It is a list of each laboratory.
AIDS Research I
Professor:Masafumi Takiguchi
TAKIGUCHI Project Laboratory
We investigate the function of cytotoxic T cells (CTLs), mediators of HIV-1 control. We particularly focus on how CTLs suppress HIV-1, how HIV-1 escapes from their recognition, and how they evolve to suppress HIV-1 escape mutants (co-evolution of HIV and CTLs). Based on our discoveries, we are developing HIV-1 cure treatment. We also investigate HIV vaccine targeting conserved regions in collaboration with Dr. Tomas Hanke at the University of Oxford. In addition, we comparatively analyze the human leucocyte antigens class I molecules and HIV-specific CTLs worldwide by collaborating with Drs. Mary Carrington at NIH, Sarah Rowland-Jones at the University of Oxford, and Victor Appay at INSERM/ Sorbonne Universites. Additionally, we conduct a cohort study in Vietnam to study HIV-specific CTLs for a universal vaccine.
AIDS Research II
Professor:Shuzo Matsushita
Matsushita Project Laboratory
Our research aimed to develop new therapies for patients infected with HIV-1 and vaccines to prevent from HIV-1 infection. We have analyzed antibodies induced in patients infected with HIV-1, and developed genetically modified antibodies. In addition, we are challenging development of small molecules to enhance antibody function and therapy to eradicate residual viruses under anti-retroviral therapy.
AIDS Research III
Professor:Seiji Okada
OKADA Project Laboratory
Human Immunodeficiency Virus type 1 (HIV-1) is known to infect a variety of blood cells and influence the human immune and hematopoietic systems. Progress in the anti-HIV-1 therapy so called highly active antiretroviral therapy (HAART) has been successful in controlling HIV-1 infection and drastically improved the prognosis of HIV-1 patients. However, HAART cannot eliminate HIV-1 completely and even well controlled patients still have defects in immune system, which cause the AIDS-related malignancies. As the immune and hematopoietic systems are complex of diverse system, the analysis of the interaction between HIV-1 and these systems are crucial. In this program, we are going to clarify the interaction using in vitro culture system and mouse model especially focused on innate immunity (natural killer cells and macrophages) and hematopoietic stem cells. The goal of our study is to establish the control of HIV-1 infection by immune system.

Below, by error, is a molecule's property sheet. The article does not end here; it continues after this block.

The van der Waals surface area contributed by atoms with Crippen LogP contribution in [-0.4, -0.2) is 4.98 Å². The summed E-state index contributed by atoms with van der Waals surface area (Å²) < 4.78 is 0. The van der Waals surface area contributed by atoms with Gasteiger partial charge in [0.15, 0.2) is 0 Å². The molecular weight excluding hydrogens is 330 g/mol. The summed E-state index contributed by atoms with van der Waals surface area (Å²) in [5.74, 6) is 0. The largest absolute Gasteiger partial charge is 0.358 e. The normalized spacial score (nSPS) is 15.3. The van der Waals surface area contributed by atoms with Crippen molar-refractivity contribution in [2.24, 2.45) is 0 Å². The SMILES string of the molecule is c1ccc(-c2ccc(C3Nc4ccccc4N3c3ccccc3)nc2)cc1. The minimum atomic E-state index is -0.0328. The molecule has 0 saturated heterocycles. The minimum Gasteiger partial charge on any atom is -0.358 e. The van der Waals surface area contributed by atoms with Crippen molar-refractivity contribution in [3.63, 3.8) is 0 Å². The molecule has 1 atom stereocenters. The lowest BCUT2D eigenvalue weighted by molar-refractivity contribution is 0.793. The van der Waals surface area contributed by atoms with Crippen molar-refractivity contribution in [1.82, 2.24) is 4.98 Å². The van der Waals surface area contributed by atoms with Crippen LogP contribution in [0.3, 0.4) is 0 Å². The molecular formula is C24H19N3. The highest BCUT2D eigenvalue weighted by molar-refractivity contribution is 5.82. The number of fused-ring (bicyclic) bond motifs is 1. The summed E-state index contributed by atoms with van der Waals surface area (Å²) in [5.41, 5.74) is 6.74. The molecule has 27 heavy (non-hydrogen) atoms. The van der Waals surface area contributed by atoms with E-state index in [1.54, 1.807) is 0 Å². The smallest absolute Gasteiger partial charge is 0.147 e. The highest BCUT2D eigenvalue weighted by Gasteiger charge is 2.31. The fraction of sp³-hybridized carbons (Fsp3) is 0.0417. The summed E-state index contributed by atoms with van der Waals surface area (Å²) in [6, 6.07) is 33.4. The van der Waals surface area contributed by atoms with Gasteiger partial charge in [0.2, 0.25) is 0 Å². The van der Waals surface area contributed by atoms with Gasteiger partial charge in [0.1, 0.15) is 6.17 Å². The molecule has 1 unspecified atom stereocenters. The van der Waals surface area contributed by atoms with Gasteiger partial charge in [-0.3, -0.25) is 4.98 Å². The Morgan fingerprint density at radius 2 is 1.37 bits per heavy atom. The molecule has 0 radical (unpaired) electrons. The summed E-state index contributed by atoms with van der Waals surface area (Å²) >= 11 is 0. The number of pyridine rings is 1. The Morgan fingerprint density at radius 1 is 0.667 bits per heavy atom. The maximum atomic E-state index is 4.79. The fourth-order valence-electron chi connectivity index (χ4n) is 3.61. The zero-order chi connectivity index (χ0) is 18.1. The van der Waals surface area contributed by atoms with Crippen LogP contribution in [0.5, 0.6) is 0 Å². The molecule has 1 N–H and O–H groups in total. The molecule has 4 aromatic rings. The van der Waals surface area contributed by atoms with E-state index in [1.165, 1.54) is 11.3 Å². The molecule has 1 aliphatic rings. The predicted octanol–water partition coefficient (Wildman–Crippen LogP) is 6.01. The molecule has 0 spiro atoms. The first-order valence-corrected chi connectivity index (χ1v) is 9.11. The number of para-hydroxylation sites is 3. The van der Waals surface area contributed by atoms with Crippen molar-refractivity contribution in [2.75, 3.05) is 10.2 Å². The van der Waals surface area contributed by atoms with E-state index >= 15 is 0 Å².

AIDS Research IV
Professor:Shinya Suzu
SUZU Project Laboratory
Shinya Suzu and his group have focused on cells of the myeloid lineage that are composed of a wide array of cells and have various roles in immunity, inflammation, human diseases and viral infection including HIV-1. Their researches have revealed a new pathway that regulates the differentiation and function of myeloid cells, and have identified a unique interplay between the differentiation of these myeloid cells and the regulation of HIV-1 growth.
AIDS Research V
Associate Professor:Takamasa Ueno
UENO Project Laboratory
We have been interested in polymorphic nature of HIV-1 genes and proteins as well as their consequences to heterologous protein functions, viralreplication competency, viral immune evasion and disease progression in vivo. Specifically, our recent focus is on HIV-1 accessory genes andproteins such as Nef, Vpu, Vif and Vpr. A feature of our group is a largeand interactive intercontinental collaboration network comprising of USA, Canada, UK, Germany, Australia, China, South Africa, and beyond. Inaddition, we have recently initiated an implementing research at Tanzanialocated in Sub-Saharan Africa, most important HIV/AIDS epidemic region in the globe.
AIDS Research VII
Associate Professor:Yasuo Ariumi
ARIUMI Project Laboratory
We investigate the life cycle of retroelements, including human immunodeficiency virus type 1 (HIV-1), hepatitis B virus (HBV) and long interspersed element 1 (LINE-1, L1), and host factors involved in their life cycle. Indeed, we currently focus on the molecular mechanism(s) how these retroelemets integrate in the human genome. Furthermore, we also investigate novel HIV-1 restriction factors.
AIDS Research XIII
Associate Professor:Yorifumi Satou
SATOU Project Laboratory
Our lab’s research focuses on the two retroviruses known to cause human diseases, HIV and HTLV. We are using the latest approach in genomics and transcriptomics to elucidate the mechanism of persistent and latent infection of these retroviruses and identifying the epigenetic factors regulating the transcription of the integrated provirus.
AIDS Research IX
Visiting Professor:Shinichi Oka
OKA-GATANAGA Project Laboratory
My laboratory is conducting international cohort studies with developing countries. We have two counterparts. One is in Vietnam and the other in Mongolia. In Vietnam, we have been organizing an HIV patient cohort on ART that maintains over 2000 patients for more than 10 years. The number of patients on ART is rapidly increasing recently. There are so many issues to be resolved along with ART such as monitoring of efficacy and side effects, and co-infection of hepatitis. By using this cohort, we are conducting several clinical studies to answer them. In Mongolia, we have maintained an MSM cohort to monitor prevalence of HIV and STDs and superinfection of HBV in Mongolian MSM since 2014. If you have some interests in these clinical studies, please let me know.
OTHERS Laboratory
■AIDS Research VI / Undecided
■AIDS Research VIII / Undecided
■AIDS Research XI / Tetsuro Matano(Visiting Professor)
■AIDS Research XII / Kazuhisa Yoshimura(Visiting Associate Professor)